The Red Shoes
Karen put out her little foot too.
"Oh, what beautiful shoes for dancing," the soldier said. "Never come off when you dance," he told the shoes, as he tapped the sole of each of them with his hand.
The old lady gave the soldier a penny, and went on into the church with Karen. All the people there stared at Karen's red shoes, and all the portraits stared too. When Karen knelt at the altar rail, and even when the chalice came to her lips, she could think only of her red shoes. It was as if they kept floating around in the chalice, and she forgot to sing the psalm. She forgot to say the Lord's Prayer.
Then church was over, and the old lady got into her carriage. Karen was lifting her foot to step in after her when the old soldier said, "Oh, what beautiful shoes for dancing!"
Karen couldn't resist taking a few dancing steps, and once she began her feet kept on dancing. It was as if the shoes controlled her. She danced round the corner of the church-she simply could not help it. The coachman had to run after her, catch her, and lift her into the carriage. But even there her feet went on dancing so that she gave the good old lady a terrible kicking. Only when she took her shoes off did her legs quiet down. When they got home the shoes were put away in a cupboard, but Karen would still go and look at them.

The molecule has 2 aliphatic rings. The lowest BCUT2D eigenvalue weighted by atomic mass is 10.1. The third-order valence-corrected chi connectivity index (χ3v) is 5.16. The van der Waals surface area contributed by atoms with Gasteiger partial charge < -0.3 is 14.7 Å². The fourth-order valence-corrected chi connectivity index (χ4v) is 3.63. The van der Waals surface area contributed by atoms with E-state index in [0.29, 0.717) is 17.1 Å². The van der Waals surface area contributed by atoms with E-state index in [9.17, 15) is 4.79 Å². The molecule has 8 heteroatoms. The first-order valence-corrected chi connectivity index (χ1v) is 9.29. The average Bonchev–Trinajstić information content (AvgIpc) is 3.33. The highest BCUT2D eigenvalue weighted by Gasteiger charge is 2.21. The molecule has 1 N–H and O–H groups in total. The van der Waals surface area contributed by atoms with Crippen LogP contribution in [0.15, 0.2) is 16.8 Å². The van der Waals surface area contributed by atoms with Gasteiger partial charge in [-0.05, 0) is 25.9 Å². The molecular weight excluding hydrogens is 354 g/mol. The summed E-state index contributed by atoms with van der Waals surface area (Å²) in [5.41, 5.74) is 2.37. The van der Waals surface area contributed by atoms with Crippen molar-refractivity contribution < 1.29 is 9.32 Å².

Shortly afterwards the old lady was taken ill, and it was said she could not recover. She required constant care and faithful nursing, and for this she depended on Karen. But a great ball was being given in the town, and Karen was invited. She looked at the old lady, who could not live in any case. She looked at the red shoes, for she thought there was no harm in looking. She put them on, for she thought there was no harm in that either. But then she went to the ball and began dancing. When she tried to turn to the right, the shoes turned to the left. When she wanted to dance up the ballroom, her shoes danced down. They danced down the stairs, into the street, and out through the gate of the town.